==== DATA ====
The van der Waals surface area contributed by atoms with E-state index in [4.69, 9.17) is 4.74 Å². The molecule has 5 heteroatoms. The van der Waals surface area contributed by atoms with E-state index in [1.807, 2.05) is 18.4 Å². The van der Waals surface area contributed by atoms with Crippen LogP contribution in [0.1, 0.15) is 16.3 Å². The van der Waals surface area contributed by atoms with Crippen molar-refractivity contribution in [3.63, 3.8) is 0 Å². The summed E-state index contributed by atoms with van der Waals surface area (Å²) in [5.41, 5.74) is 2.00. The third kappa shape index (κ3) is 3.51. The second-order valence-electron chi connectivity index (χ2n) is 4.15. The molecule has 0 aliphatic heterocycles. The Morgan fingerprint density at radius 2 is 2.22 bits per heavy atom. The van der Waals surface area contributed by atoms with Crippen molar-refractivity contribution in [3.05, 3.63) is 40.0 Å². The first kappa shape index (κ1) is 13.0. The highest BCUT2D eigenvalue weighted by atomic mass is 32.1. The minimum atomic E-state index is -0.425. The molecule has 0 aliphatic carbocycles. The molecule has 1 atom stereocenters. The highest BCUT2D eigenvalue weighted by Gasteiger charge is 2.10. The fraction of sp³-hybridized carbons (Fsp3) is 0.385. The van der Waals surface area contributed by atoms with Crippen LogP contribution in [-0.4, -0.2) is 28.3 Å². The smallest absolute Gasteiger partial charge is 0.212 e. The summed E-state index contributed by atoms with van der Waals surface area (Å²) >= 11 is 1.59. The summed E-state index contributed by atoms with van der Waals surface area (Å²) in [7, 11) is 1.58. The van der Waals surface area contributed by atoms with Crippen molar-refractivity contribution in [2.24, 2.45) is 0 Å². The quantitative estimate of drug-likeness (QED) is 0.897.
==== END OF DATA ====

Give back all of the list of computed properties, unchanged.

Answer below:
The van der Waals surface area contributed by atoms with E-state index in [4.69, 9.17) is 4.74 Å². The molecule has 5 heteroatoms. The van der Waals surface area contributed by atoms with E-state index in [1.807, 2.05) is 18.4 Å². The van der Waals surface area contributed by atoms with Crippen LogP contribution in [0.1, 0.15) is 16.3 Å². The van der Waals surface area contributed by atoms with Crippen molar-refractivity contribution in [3.63, 3.8) is 0 Å². The summed E-state index contributed by atoms with van der Waals surface area (Å²) in [5.41, 5.74) is 2.00. The third kappa shape index (κ3) is 3.51. The second-order valence-electron chi connectivity index (χ2n) is 4.15. The molecule has 0 aliphatic heterocycles. The Morgan fingerprint density at radius 2 is 2.22 bits per heavy atom. The van der Waals surface area contributed by atoms with Crippen molar-refractivity contribution in [3.05, 3.63) is 40.0 Å². The first kappa shape index (κ1) is 13.0. The highest BCUT2D eigenvalue weighted by atomic mass is 32.1. The minimum atomic E-state index is -0.425. The molecule has 0 aliphatic carbocycles. The molecule has 1 atom stereocenters. The highest BCUT2D eigenvalue weighted by Gasteiger charge is 2.10. The fraction of sp³-hybridized carbons (Fsp3) is 0.385. The van der Waals surface area contributed by atoms with Crippen LogP contribution in [-0.4, -0.2) is 28.3 Å². The smallest absolute Gasteiger partial charge is 0.212 e. The summed E-state index contributed by atoms with van der Waals surface area (Å²) >= 11 is 1.59. The summed E-state index contributed by atoms with van der Waals surface area (Å²) in [7, 11) is 1.58. The van der Waals surface area contributed by atoms with Crippen molar-refractivity contribution in [2.24, 2.45) is 0 Å². The quantitative estimate of drug-likeness (QED) is 0.897.